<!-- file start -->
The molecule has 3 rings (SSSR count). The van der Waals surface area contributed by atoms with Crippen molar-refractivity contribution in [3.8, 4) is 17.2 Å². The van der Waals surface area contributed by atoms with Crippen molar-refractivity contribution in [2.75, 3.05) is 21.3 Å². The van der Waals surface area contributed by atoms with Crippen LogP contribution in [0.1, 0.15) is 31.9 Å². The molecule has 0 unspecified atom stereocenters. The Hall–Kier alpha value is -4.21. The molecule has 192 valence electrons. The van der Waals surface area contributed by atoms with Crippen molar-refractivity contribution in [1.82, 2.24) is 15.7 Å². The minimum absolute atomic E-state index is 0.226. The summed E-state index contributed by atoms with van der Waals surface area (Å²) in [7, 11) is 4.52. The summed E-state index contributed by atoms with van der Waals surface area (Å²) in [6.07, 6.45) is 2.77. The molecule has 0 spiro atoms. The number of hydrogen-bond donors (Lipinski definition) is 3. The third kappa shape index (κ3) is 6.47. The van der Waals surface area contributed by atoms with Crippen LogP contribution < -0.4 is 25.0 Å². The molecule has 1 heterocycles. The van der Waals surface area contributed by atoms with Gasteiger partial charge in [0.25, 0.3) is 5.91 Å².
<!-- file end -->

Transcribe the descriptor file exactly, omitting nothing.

The molecule has 3 rings (SSSR count). The van der Waals surface area contributed by atoms with Crippen molar-refractivity contribution in [3.8, 4) is 17.2 Å². The van der Waals surface area contributed by atoms with Crippen molar-refractivity contribution in [2.75, 3.05) is 21.3 Å². The van der Waals surface area contributed by atoms with Crippen LogP contribution in [0.1, 0.15) is 31.9 Å². The molecule has 0 unspecified atom stereocenters. The Hall–Kier alpha value is -4.21. The molecule has 192 valence electrons. The van der Waals surface area contributed by atoms with Crippen molar-refractivity contribution in [1.82, 2.24) is 15.7 Å². The minimum absolute atomic E-state index is 0.226. The summed E-state index contributed by atoms with van der Waals surface area (Å²) in [7, 11) is 4.52. The summed E-state index contributed by atoms with van der Waals surface area (Å²) in [6.07, 6.45) is 2.77. The molecule has 0 spiro atoms. The number of hydrogen-bond donors (Lipinski definition) is 3. The third kappa shape index (κ3) is 6.47. The van der Waals surface area contributed by atoms with Crippen LogP contribution < -0.4 is 25.0 Å². The molecule has 1 heterocycles. The van der Waals surface area contributed by atoms with Gasteiger partial charge in [0.25, 0.3) is 5.91 Å².